They changed it to 3-round quads. G/30, 30 second increment.
I had a lot of fun, but I was out of the running for prize-money right off the bat. I went 0-3 because in the last round with Isaac, I had an easy win but decided it was time to practice my fledgling combinational skills. I often refer to Isaac as being like “Rybka”, tactically, and I was once again proven why in the post-mortem analysis. He said that he thought my combo was good but by the time I played it he said “it was nothing.” Great post-game analysis of it with him and then with Paul. I should have played Nb3 before sacking a piece, but I didn’t understand the power of his queen. I’ve been poor with queens my whole chess-life, so this was a good lesson for me. The best part was not “having to win”, since all my opponents were higher-rated. My rating will take a dive, but I needed to try some tactics OTB in a rated-game. It’s just not enough to see them with a computer, and yet be too nervous to contemplate them OTB. I needed to step backward to help me step forward in the future. It’s probably more important right now to improve, since my rating is like a ballast anyway, stays near the same spot against the people that I typically play against.
Rounds 1 and 3 were G/55 5 second delay. So when I messed up the combo in game #3, I didn’t have enough time to recover to find that Qd4 that would have gotten me out of the jam, although I should have tried it. I was pretty much done on the clock, and had stopped writing down my moves.
I missed 27..Qxc3, which he played immediately, I had only figured on him taking the knight and didn’t realize he could take on c3 because his rook was also covering it.
This combination does work, as me and Paul determined afterward. I simply needed to dispense with the false bravado of attacking before finishing development. My blitz move would have been 25.Nd2b3, I was going to play that, but thought it would cost his queen more tempos by taking on b2. I was wrong about what a great defender that the queen could be from all the way down on my queenside. The queen can defend from c3, a2 (defending f7), and it also hits g2.
If you think there was no basis for that combo, here is the basis:
Round 3 Combination
Unfortunately, Black can apparently sidestep this by trading queens after I play Nd2b3 with …Qd8 immediately. Normally, I would have traded queens back on g4, but I resisted the urge so that I could practice playing for a win with the queens still on.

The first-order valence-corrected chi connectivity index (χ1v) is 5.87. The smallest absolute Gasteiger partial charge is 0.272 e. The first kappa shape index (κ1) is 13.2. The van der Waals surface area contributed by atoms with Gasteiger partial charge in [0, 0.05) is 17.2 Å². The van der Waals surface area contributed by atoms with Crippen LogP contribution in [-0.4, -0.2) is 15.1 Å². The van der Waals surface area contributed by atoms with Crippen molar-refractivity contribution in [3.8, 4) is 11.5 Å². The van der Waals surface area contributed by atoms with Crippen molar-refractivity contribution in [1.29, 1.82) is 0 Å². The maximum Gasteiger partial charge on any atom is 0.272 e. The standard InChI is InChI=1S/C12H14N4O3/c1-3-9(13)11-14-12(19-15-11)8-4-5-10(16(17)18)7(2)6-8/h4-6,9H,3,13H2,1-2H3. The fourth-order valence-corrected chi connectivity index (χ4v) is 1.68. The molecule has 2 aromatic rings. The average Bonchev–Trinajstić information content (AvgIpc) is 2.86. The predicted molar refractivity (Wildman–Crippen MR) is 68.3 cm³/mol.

An even sweeter finish to that combo above is 32..Rc6, 33.Qg5+ Kh8, 34.Rd8 Rcc8, 35.Rd5! (I found this move before Crafty showed it, but it’s hard looking away from it’s analysis because it’s right next to the move)..Rg8, 36.QxRg8+ KxR, 37.RxQ and White is up a knight and pawns.
It’s hard to explain why I played 14..Be6 in my round 1 game, goading him into a combination that didn’t work out for me, rather than play the obvious 14..Bg4. I did look at both, but I feel that the time-control affected my decision somewhat. I wasn’t looking globally enough at the position. As Paul later pointed out, I had ..Ng6-h4. Of course the ..Ng6 part was obvious, but not the ..Ng6-h4! which turns an obvious attempt to grab back the pawn into a real attack on f3 and g2. Of course, White can avoid this, as Paul also pointed out. The ..Bg4 idea was very strong because it kicks around the knight. I thought after Nf3-d2 White looked strong on the e4 square, but that was a bit of a red-herring apparently, the fact that the queen is controlling the 4th rank appears to be a bigger deal (which of course, I completely missed, being not so hot with queens positionally, quite frequently).
In Round 2
I faced the tournament winner (she won her 3 games), an Expert from Georgia the country, ex-USSR. I missed a chance to get a +1 against her with 18.Nd5, but I was amazed at her powers of self-control/concentration for looking off taking a pawn with 18..Ne4??. Naturally, I didn’t see what she saw, 18..Ne4, 19.NxN BxN, 20.f5 Nh8, 21.Bc4. I must have not been, well okay I just wasn’t calculating this correctly at all, not noticing that Black cannot play 21..d5 for “counting” reasons as Heisman might say, White has that square covered tactically (winning the exchange on d5).
I should have seen that I was fine with Bd3 on my next move (her queen is not a good defender of a piece on e4), but instead continue to lash out in my time-pressure with f5, then Nd5. She misses that she can win a pawn cleanly with 20..BxNd5, 21.exB Qd7, 22.Bd3 Nxd5 (we both missed this).